Burma’s PM ‘sees a role’ for Suu Kyi

Abhisit heartened by hope for reconciliation
CHA-AM Bangkok Post: Asia’s leaders are encouraged by comments by the Burmese prime minister that he sees a role for democracy icon Aung San Suu Kyi in fostering reconciliation ahead of the poll set for next year, Prime Minister Abhisit Vejjajiva says.

The comments yesterday by Prime Minister Thein Sein came after his government recently allowed Mrs Suu Kyi to hold a rare meeting with a government minister and the US sought to engage the regime.

Nobel peace laureate Suu Kyi, 64, was placed under a further 18 months’ house arrest in August, effectively barring her from taking part in elections promised by the ruling generals next year.

Gen Thein Sein did not mention Mrs Suu Kyi by name at the meeting of Southeast and East Asian leaders yesterday but he clearly referred to her.

“He briefed us that some of the dialogues stay in place,” Mr Abhisit said after the meeting. “And we are optimistic that she can contribute to the process of reconciliation.”

Gen Thein Sein confirmed that the election would be acceptable, and Mr Abhisit said other leaders expected to see the poll as inclusive as possible.

He did not say if Gen Thein Sein indicated whether this meant Mrs Suu Kyi would be allowed to take part in the electoral process.

The Burmese prime minister was quoted by Japanese officials as saying that the conditions of Mrs Suu Kyi’s detention could be relaxed if she behaved.

She was convicted in August over an incident in which an American man swam to her lakeside house. Mr Abhisit said Asean was pleased the US, which maintains strict sanctions against Burma, was now following its lead in trying to engage the junta.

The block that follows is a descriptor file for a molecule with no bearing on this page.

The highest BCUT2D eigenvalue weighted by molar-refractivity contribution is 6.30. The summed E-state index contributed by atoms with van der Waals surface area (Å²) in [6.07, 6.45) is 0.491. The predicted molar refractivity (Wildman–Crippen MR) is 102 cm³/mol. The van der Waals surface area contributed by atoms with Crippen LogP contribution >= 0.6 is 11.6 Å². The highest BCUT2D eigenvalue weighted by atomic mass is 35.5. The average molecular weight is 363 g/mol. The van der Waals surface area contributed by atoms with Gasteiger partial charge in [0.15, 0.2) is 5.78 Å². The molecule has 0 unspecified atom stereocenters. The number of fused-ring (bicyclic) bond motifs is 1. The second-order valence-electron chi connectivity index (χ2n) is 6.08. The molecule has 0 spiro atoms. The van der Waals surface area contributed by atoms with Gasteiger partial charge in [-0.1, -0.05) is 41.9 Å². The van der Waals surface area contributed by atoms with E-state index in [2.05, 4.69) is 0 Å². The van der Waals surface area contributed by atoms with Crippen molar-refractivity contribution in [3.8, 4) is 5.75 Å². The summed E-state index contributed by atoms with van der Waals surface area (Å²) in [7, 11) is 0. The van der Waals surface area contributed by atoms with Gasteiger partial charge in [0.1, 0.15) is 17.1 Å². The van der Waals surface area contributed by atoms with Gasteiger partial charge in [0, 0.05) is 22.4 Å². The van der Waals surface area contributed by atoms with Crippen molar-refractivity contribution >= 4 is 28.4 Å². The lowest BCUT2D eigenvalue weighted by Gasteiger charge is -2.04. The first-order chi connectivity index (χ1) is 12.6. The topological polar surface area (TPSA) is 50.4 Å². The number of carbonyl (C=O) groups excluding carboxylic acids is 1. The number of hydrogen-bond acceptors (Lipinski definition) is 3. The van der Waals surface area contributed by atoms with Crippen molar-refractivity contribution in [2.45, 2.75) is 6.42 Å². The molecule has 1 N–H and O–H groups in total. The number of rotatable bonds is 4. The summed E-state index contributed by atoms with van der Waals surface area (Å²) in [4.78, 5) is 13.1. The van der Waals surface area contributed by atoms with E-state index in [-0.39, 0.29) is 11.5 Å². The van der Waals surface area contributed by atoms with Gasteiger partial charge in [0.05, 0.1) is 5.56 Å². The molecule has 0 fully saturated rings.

“The one thing we all agreed on is that we welcome signs of further engagement in response to some developments in Burma,” he said. “Asean has always argued that engagement is the right approach.”

Rights groups earlier criticised Asean for failing to mention Mrs Suu Kyi in its final summit declaration and for devoting just three lines to the military-ruled nation’s political situation in the nine-page document.

But Mr Abhisit denied the grouping had softened its stand on Burma, having previously issued direct appeals for Mrs Suu Kyi’s release. The group has long faced Western criticism for failing to take on the junta.

“It is not true,” Mr Abhisit said. “It was discussed. Everybody agrees that we should help Burma move forward in completing their road map.”

Burma announced a “road map to democracy” in 2008, starting with a controversial constitution that was forced through just days after a deadly cyclone and culminating in the elections.

Indian Prime Minister Manmohan Singh said recent engagement between Washington and Burma’s ruling generals was encouraging.

“There was an atmosphere of hope that the Burma leadership is moving towards normalising relations with the United States, that they are working towards national reconciliation,” Mr Singh said. “That’s what we all welcome, that the next year’s elections should see the reconciliation of the various segments of Burma society.”

A US delegation is set to make a rare “fact-finding” mission to Burma later this month after the administration of President Barack Obama announced it would engage with the junta.

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